Rougemont, Denis de: On Several Centuries of “European” Silence
© The Macmillan Company, 1966
FROM THE MIDDLE of the eleventh century to the Renaissance, and especially during the early Middle Ages, texts on Europe are few and far between. And yet, it is precisely this period -the twelfth and thirteenth centuries- that is singled out in the titles of so many recent works as representing the moment of “the Birth,” “the Rise,” “the Formation,” or even “the Origins,” of Europe.1 Must we conclude that according to modern historians Europe attained its highest point in that very period in which our ancestors showed no awareness of Europe? Could it be that this period of exemplary unity was also the one in which the subject of this unity did not know that it existed? J. Calmette opens his book L’ Effondrement d’un Empire et la naissance d’ une Europe2 with this paradoxical statement: “Western Europe was born of the disintegration of her political unity?
Hundreds of essays and thick volumes deal with this subject. Let us try to simplify. Charlemagne’s Europe was a sacerdotal empire. The conflicts over Investiture claims put an end to its spiritual unity. Thus it declined once more to the level of a purely geographical unity. What mattered now, what was the subject of passionate interest, was the struggle for primacy between Empire and Papacy. The two parties based their claims on the one and common idea of Christendom. Early in the fourteenth century the appearance of a third internal party, threatening simultaneously the two others, changed the situation. Then the idea of Europe staged a dim re-emergence, as the new symbol of a unity that so far had been taken for granted. No more than the Pope did the Emperor intend to challenge it: he wanted merely to avail himself of it.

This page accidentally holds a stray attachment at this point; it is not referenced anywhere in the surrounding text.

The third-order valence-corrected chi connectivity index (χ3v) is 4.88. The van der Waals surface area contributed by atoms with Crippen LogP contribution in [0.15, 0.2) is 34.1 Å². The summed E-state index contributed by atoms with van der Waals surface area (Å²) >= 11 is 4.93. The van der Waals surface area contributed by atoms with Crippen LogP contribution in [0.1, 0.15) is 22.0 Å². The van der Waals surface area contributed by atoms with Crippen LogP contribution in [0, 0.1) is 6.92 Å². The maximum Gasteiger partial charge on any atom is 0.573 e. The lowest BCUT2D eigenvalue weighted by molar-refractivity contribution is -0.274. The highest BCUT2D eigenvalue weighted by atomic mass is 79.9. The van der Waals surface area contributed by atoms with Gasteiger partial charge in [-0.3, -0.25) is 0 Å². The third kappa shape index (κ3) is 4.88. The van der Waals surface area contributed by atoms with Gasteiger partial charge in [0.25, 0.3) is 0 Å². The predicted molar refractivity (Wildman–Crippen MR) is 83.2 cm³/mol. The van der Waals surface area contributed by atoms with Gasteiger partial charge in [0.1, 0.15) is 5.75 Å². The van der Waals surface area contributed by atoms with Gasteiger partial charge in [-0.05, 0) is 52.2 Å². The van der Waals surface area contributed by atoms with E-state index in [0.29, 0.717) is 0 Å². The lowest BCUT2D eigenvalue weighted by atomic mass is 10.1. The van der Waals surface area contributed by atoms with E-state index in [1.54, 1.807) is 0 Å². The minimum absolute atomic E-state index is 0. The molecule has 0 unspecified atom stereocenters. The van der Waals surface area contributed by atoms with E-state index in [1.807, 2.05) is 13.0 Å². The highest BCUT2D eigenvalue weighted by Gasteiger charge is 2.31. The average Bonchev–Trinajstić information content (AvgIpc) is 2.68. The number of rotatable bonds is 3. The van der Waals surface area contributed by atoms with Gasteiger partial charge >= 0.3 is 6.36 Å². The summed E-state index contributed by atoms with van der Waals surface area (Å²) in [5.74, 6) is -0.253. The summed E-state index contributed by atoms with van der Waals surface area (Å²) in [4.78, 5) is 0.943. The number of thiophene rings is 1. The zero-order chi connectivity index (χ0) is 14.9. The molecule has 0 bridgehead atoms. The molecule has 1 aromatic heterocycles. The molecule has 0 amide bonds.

From the outside came another threat, which was also apt to awaken the consciousness of what, despite everything, remained common to Ghibellines and Guelphs.
Islam had separated the share of Japheth from those of Shem and Ham. Thus only two powers confronted each other, militarily and culturelly -Christendom and the Infidels. Virtually driven back to the territory of Europe, Christendom defined the most visible, deepest, and most keenly felt unity of all nations inhabiting this continent. But its internal dissensions and its separation from Byzantium left it powerless and vulnerable. The last crusade, that of St. Louis, had just ended in failure. Marco Polo’s recent rediscovery of China had added a new dimension to the known world. This situation could not fail to confront the European mind with two concrete problems: that of restoring peace among the Christian nations, and that of resuming the war against the Infidels. Most of the projects for pacification, and hence for the union of Europe, were thus linked organically -and this until the eighteenth century- to projects for the reconquest of the Holy Land, and later for a defensive coalition against the Turks.